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  • 2016eatoughphd

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From Plato’s cave to tragic truth: a theoric journey between theatre and the visual arts

Research output: ThesisDoctoral Thesis

Published
  • Graham Eatough
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Publication date22/07/2016
Number of pages220
QualificationPhD
Awarding Institution
Supervisors/Advisors
Award date28/04/2016
Publisher
  • Lancaster University
Original languageEnglish

Abstract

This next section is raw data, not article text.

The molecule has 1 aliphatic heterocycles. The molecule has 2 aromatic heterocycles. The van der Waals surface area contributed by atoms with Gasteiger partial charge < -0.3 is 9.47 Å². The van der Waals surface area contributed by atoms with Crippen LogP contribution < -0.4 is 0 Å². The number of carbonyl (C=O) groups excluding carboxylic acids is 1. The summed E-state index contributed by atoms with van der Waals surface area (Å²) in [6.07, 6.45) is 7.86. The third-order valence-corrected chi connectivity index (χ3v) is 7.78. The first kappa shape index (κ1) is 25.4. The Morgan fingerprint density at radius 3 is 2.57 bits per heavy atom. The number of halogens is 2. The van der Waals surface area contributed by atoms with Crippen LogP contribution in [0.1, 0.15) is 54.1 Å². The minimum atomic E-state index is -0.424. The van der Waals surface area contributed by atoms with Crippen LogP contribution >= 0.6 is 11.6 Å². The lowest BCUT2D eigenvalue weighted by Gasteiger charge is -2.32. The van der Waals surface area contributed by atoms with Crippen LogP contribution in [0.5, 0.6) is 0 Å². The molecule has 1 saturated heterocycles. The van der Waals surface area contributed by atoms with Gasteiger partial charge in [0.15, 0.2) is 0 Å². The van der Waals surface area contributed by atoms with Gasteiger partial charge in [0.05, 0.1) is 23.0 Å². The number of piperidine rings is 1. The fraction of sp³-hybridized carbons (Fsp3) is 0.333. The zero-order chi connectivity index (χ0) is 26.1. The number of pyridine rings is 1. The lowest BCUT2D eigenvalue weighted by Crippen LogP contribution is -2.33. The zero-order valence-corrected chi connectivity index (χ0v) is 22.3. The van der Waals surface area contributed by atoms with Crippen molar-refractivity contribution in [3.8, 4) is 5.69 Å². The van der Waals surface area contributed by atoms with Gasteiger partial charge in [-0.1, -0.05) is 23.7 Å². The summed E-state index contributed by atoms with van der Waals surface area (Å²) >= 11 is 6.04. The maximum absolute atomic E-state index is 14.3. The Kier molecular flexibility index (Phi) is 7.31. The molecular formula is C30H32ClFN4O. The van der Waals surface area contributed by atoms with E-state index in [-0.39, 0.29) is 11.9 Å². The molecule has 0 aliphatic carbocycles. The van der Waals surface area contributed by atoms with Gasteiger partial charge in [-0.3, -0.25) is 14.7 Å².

This thesis provides a critical and practice based exploration of a recent ‘theatrical turn’ in the visual arts from the point of view of a theatre maker engaged in interdisciplinary practice, and asks what implications these developments may have for theatre making. As a context, I explore ideas of anti-theatricality which rely on a Platonic definition of truth that find expression within certain discourses and practices within the discipline of visual art. Through referencing the ancient Greek cultural practice of theoria that was appropriated by Plato, as well as Heidegger’s alternative concept of truth as aletheia (unconcealment) and his theorising of the festival, I examine the possibility of a re-instigation of a theoric festive mode which reconnects the idea of theory to its practice based antecedents and acknowledges the potential of theatricality to stage an aletheic form of truth. My first piece of practice, the film The Making of Us, explores the use of framing and theatricality in an interdisciplinary artwork, drawing on Derrida’s ideas of the parergon and Heidegger’s concept of technology and Gestell (enframing), to propose an interdisciplinary practice that might ‘rest on the frame’ (Derrida, 1987). Finally, my play How To Act is an attempt to create a contemporary Greek tragedy in order to investigate the expression of aletheic truth within a ‘mono-disciplinary’ theatrical frame and provide a theoric return to my own practice as a theatre maker.